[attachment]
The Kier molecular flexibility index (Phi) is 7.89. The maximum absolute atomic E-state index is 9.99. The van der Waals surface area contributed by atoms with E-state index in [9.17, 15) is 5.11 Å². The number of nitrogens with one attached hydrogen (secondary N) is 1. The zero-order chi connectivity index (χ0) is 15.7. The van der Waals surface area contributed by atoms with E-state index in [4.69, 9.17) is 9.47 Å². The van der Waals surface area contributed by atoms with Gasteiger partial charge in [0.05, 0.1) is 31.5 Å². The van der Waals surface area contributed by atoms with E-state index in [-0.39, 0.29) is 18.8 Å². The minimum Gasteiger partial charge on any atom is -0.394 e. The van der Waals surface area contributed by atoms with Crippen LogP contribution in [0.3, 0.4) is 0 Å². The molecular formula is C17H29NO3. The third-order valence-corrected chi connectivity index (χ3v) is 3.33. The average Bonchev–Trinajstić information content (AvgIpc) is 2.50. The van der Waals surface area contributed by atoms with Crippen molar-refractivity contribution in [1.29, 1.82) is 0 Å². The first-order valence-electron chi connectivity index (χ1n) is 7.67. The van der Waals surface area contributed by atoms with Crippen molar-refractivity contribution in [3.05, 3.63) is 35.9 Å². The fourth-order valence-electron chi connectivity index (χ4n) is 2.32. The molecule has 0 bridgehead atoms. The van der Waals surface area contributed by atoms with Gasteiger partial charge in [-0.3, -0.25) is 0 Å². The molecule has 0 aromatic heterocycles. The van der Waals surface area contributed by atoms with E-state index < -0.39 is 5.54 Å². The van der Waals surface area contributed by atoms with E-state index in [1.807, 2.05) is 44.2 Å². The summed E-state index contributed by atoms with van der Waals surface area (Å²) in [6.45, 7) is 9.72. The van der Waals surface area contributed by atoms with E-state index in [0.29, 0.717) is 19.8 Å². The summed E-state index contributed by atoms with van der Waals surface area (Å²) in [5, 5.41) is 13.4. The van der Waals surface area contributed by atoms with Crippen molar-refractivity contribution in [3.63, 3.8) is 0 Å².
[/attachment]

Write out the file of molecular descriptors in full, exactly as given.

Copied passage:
The Kier molecular flexibility index (Phi) is 7.89. The maximum absolute atomic E-state index is 9.99. The van der Waals surface area contributed by atoms with E-state index in [9.17, 15) is 5.11 Å². The number of nitrogens with one attached hydrogen (secondary N) is 1. The zero-order chi connectivity index (χ0) is 15.7. The van der Waals surface area contributed by atoms with E-state index in [4.69, 9.17) is 9.47 Å². The van der Waals surface area contributed by atoms with Gasteiger partial charge in [0.05, 0.1) is 31.5 Å². The van der Waals surface area contributed by atoms with E-state index in [-0.39, 0.29) is 18.8 Å². The minimum Gasteiger partial charge on any atom is -0.394 e. The van der Waals surface area contributed by atoms with Crippen LogP contribution in [0.3, 0.4) is 0 Å². The molecular formula is C17H29NO3. The third-order valence-corrected chi connectivity index (χ3v) is 3.33. The average Bonchev–Trinajstić information content (AvgIpc) is 2.50. The van der Waals surface area contributed by atoms with Crippen molar-refractivity contribution in [1.29, 1.82) is 0 Å². The first-order valence-electron chi connectivity index (χ1n) is 7.67. The van der Waals surface area contributed by atoms with Crippen molar-refractivity contribution in [3.05, 3.63) is 35.9 Å². The fourth-order valence-electron chi connectivity index (χ4n) is 2.32. The molecule has 0 bridgehead atoms. The van der Waals surface area contributed by atoms with Gasteiger partial charge in [-0.3, -0.25) is 0 Å². The molecule has 0 aromatic heterocycles. The van der Waals surface area contributed by atoms with E-state index < -0.39 is 5.54 Å². The van der Waals surface area contributed by atoms with E-state index in [1.807, 2.05) is 44.2 Å². The summed E-state index contributed by atoms with van der Waals surface area (Å²) in [6.45, 7) is 9.72. The van der Waals surface area contributed by atoms with E-state index in [0.29, 0.717) is 19.8 Å². The summed E-state index contributed by atoms with van der Waals surface area (Å²) in [5, 5.41) is 13.4. The van der Waals surface area contributed by atoms with Crippen molar-refractivity contribution in [3.63, 3.8) is 0 Å².